Let’s work towards a generalization. What relation is it that one stands in to the proposition that the department won’t hire anyone when it is true that one fears that the department won’t hire anyone? It isn’t fearing the proposition. Rather, one must be in a fear-state (rather than, say, a desire-state or belief-state)[5] that represents the same as the proposition. Schematically, one V’s that p iff one is in a V-state that has the proposition that p as its content iff one is in a V-state that represents the same as the proposition that p.[6]

Notice that this suggestion allows us to differentiate fearing the proposition that p from fearing that p. When I (perhaps irrationally) fear a proposition, I need only represent it but I need not represent the same as it. Similarly for other attitudes that look puzzling when we substitute ‘the proposition that p’ for ‘that p’. The reason those substitutions don’t look acceptable is that we shift from talking about attitudes that have propositions as contents (that is, attitudes that represent the same as the propositions that are their contents) to atti­tudes that simply happen to be about propositions.[7]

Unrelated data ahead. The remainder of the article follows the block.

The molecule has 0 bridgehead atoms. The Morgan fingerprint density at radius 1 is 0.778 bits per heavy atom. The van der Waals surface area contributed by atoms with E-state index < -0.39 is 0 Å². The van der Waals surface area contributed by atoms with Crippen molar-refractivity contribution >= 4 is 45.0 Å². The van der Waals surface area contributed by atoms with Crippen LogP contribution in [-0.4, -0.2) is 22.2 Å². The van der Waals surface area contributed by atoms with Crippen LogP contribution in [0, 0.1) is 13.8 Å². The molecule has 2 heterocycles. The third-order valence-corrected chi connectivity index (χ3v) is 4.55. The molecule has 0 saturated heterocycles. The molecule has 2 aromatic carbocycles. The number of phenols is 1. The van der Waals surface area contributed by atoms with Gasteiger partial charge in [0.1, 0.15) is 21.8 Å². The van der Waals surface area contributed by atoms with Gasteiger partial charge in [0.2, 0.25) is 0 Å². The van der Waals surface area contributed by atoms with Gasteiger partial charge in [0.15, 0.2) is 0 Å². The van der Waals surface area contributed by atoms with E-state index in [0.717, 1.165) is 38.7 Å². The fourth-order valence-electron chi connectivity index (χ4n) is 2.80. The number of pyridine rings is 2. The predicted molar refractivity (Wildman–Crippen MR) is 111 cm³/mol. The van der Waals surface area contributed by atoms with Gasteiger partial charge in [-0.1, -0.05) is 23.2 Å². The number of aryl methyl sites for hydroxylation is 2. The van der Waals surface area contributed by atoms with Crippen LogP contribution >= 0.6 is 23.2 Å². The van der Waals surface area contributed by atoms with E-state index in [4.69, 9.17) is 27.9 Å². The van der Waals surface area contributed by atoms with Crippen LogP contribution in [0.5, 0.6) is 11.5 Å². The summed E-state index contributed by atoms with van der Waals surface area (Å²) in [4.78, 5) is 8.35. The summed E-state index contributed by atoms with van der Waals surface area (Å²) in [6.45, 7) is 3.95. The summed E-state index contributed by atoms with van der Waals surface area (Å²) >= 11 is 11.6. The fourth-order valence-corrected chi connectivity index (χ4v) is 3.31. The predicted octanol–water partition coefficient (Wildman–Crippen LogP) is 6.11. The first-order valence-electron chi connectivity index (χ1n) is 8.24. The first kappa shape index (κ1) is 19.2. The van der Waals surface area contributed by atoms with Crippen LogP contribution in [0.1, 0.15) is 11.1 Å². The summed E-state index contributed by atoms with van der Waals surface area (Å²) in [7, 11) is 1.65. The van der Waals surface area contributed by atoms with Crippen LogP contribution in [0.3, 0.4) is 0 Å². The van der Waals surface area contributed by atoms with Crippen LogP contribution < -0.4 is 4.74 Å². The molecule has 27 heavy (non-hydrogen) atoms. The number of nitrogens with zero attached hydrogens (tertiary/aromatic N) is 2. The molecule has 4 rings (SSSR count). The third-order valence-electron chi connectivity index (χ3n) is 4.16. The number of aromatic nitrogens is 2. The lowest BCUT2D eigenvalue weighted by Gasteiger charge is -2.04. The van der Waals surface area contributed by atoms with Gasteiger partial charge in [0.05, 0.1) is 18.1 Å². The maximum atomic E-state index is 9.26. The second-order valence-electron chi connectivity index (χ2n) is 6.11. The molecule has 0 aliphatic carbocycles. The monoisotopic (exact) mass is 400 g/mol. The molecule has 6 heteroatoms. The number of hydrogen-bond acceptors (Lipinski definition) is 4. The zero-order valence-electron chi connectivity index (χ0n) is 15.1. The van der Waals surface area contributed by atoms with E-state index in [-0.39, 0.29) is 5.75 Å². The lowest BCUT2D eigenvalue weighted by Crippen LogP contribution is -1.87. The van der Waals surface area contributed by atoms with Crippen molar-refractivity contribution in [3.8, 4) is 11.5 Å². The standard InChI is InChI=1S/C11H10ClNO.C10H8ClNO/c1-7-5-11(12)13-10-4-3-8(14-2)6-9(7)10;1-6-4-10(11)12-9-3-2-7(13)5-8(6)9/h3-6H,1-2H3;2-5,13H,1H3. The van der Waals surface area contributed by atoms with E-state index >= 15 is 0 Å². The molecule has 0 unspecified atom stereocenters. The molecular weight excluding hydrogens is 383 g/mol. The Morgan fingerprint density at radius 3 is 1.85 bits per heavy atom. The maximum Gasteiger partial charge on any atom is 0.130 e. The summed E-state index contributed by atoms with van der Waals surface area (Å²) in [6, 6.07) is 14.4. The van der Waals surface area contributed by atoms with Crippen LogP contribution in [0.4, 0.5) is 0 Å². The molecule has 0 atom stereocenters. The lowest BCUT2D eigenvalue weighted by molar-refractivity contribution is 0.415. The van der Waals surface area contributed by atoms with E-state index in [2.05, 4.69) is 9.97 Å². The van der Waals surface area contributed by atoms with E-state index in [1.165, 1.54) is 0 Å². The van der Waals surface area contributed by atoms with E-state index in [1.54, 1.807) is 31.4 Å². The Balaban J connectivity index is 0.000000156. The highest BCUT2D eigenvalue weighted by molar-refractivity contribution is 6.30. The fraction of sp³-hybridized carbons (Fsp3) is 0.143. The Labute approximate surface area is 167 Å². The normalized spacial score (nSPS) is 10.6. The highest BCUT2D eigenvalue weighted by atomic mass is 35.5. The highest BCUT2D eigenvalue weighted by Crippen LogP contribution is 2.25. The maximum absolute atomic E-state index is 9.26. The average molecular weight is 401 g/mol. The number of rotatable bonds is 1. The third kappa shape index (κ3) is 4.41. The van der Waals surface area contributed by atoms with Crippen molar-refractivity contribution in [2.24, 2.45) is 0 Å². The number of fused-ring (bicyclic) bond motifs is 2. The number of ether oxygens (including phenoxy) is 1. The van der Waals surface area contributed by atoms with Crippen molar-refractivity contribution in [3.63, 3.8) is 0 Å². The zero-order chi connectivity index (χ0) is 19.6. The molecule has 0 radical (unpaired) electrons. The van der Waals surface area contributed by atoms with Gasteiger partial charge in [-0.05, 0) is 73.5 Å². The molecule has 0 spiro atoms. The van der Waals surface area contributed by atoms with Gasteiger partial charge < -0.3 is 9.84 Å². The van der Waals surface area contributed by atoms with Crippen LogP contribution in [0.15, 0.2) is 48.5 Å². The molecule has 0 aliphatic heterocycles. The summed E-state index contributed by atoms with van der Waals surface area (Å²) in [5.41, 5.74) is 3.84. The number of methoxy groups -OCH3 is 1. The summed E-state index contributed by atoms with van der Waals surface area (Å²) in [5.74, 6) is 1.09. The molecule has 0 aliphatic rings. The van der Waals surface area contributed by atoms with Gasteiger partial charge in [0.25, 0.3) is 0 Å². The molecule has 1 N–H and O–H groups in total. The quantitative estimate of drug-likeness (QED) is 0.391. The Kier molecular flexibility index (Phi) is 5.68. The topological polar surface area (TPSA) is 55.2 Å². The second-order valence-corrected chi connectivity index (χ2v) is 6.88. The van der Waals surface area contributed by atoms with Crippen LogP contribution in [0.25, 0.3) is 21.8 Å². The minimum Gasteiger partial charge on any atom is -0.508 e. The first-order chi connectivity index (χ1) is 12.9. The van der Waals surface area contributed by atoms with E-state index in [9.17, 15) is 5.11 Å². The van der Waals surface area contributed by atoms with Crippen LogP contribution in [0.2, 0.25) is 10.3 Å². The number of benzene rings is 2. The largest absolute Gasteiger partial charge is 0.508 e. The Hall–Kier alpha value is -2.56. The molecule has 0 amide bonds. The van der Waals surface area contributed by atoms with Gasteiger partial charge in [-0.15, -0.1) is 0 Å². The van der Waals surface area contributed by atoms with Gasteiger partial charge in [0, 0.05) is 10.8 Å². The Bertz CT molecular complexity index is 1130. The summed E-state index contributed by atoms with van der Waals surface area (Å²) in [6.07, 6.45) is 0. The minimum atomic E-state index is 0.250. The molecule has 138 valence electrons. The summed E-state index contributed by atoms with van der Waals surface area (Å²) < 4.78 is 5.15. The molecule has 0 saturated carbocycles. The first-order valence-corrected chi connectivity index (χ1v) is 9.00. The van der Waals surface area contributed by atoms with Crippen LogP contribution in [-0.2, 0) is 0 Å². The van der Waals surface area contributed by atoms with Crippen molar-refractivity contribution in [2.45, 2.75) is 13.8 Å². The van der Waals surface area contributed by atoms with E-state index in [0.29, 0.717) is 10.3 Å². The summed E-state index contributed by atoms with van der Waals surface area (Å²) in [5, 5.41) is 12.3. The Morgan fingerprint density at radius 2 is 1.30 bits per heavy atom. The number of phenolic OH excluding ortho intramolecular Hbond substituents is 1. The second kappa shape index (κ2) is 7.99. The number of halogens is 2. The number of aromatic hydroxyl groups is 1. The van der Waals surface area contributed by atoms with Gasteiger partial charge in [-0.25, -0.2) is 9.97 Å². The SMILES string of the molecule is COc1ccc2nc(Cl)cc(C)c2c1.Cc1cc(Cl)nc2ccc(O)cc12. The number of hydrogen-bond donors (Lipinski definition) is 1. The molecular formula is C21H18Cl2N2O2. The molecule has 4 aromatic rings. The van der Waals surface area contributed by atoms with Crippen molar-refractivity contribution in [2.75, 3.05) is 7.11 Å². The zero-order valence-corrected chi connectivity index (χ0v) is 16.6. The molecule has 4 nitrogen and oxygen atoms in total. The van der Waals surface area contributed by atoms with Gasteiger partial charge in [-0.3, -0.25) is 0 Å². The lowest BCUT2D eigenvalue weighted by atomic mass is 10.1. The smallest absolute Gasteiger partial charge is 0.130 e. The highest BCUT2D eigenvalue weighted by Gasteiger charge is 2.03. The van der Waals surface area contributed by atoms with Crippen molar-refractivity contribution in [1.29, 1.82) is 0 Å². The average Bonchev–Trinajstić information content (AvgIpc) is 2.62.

This conception of a propositional attitude relation — the represents-the-same-as conception — is compatible with the most popular ways of thinking about propositions and our relations to them. On a classical approach to propositions and the attitudes, propositions are the fundamental units of intentionality and thinkers, sentences, and other representations represent in virtue of standing in appropriate relations to propositions. On such a view, a belief represents as it does in virtue of the believer grasping a proposition. Representation ‘trickles down’ from Platonic Heaven to thinkers. No surprise that propositions and thinks end up representing the same since the mental states represent in virtue of the representational properties of the propositions. But one needn’t adopt such a view. One might prefer to start with the mental states, perhaps by telling a story about teleo­sematics, asymmetric dependence, or a story about acts of predication. On such views, mental states represent all on their own and those representational properties ‘trickle up’ to propositions that then serve to type, classify, or categorize the mind.[8] But, on a trickle-up view, which propositions classify which states? One very plausible suggestion is that all the states that represent the same as each other are to be classified by making reference to the same proposition and those states that represent differently from one another should be classified by different propositions. For illustration, consider the kind of view recently offered by Scott Soames (2015)[9] according to which propositions are act types. On his view, propositions just are types of representational activities, namely acts of predicating properties of objects. On this view the thinker and the proposition represent the same as each other but the proposition does so in virtue of the thinker. So whether you like a classical trickle-down approach or a trickle-up one, mental states and their contents are brought into representational coordination. It’s surprising how little attention the relation of having content has received. It’s commonplace to see philosophers simply say that we stand in ‘the desire-relation’ to a proposition or that our desires are about or towards propositions, but the first idea tells us very little and the second can’t make sense of having a proposition as content versus being about a proposition. Representing-the-same-as marks a clear improvement and can be adopted by anyone who thinks propositions represent.